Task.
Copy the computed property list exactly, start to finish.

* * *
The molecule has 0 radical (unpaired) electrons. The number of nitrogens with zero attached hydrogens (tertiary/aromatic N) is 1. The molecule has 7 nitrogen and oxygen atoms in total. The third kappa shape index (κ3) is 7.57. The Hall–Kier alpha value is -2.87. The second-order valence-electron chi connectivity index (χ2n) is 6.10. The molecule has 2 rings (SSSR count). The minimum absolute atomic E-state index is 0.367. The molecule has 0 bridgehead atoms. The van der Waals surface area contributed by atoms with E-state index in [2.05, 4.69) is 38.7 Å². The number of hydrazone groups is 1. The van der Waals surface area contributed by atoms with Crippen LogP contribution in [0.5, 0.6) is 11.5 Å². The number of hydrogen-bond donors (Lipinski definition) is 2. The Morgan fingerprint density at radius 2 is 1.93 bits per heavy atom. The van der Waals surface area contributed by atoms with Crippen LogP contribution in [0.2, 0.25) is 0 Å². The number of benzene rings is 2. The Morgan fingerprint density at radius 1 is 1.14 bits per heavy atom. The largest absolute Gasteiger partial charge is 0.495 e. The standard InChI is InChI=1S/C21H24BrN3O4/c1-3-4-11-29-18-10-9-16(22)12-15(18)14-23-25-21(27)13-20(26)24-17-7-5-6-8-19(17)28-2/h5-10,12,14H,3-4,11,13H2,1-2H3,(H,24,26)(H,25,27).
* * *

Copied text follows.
The molecule has 0 radical (unpaired) electrons. The number of nitrogens with zero attached hydrogens (tertiary/aromatic N) is 1. The molecule has 7 nitrogen and oxygen atoms in total. The third kappa shape index (κ3) is 7.57. The Hall–Kier alpha value is -2.87. The second-order valence-electron chi connectivity index (χ2n) is 6.10. The molecule has 2 rings (SSSR count). The minimum absolute atomic E-state index is 0.367. The molecule has 0 bridgehead atoms. The van der Waals surface area contributed by atoms with E-state index in [2.05, 4.69) is 38.7 Å². The number of hydrazone groups is 1. The van der Waals surface area contributed by atoms with Crippen LogP contribution in [0.5, 0.6) is 11.5 Å². The number of hydrogen-bond donors (Lipinski definition) is 2. The Morgan fingerprint density at radius 2 is 1.93 bits per heavy atom. The van der Waals surface area contributed by atoms with Crippen LogP contribution in [0.2, 0.25) is 0 Å². The number of benzene rings is 2. The Morgan fingerprint density at radius 1 is 1.14 bits per heavy atom. The largest absolute Gasteiger partial charge is 0.495 e. The standard InChI is InChI=1S/C21H24BrN3O4/c1-3-4-11-29-18-10-9-16(22)12-15(18)14-23-25-21(27)13-20(26)24-17-7-5-6-8-19(17)28-2/h5-10,12,14H,3-4,11,13H2,1-2H3,(H,24,26)(H,25,27).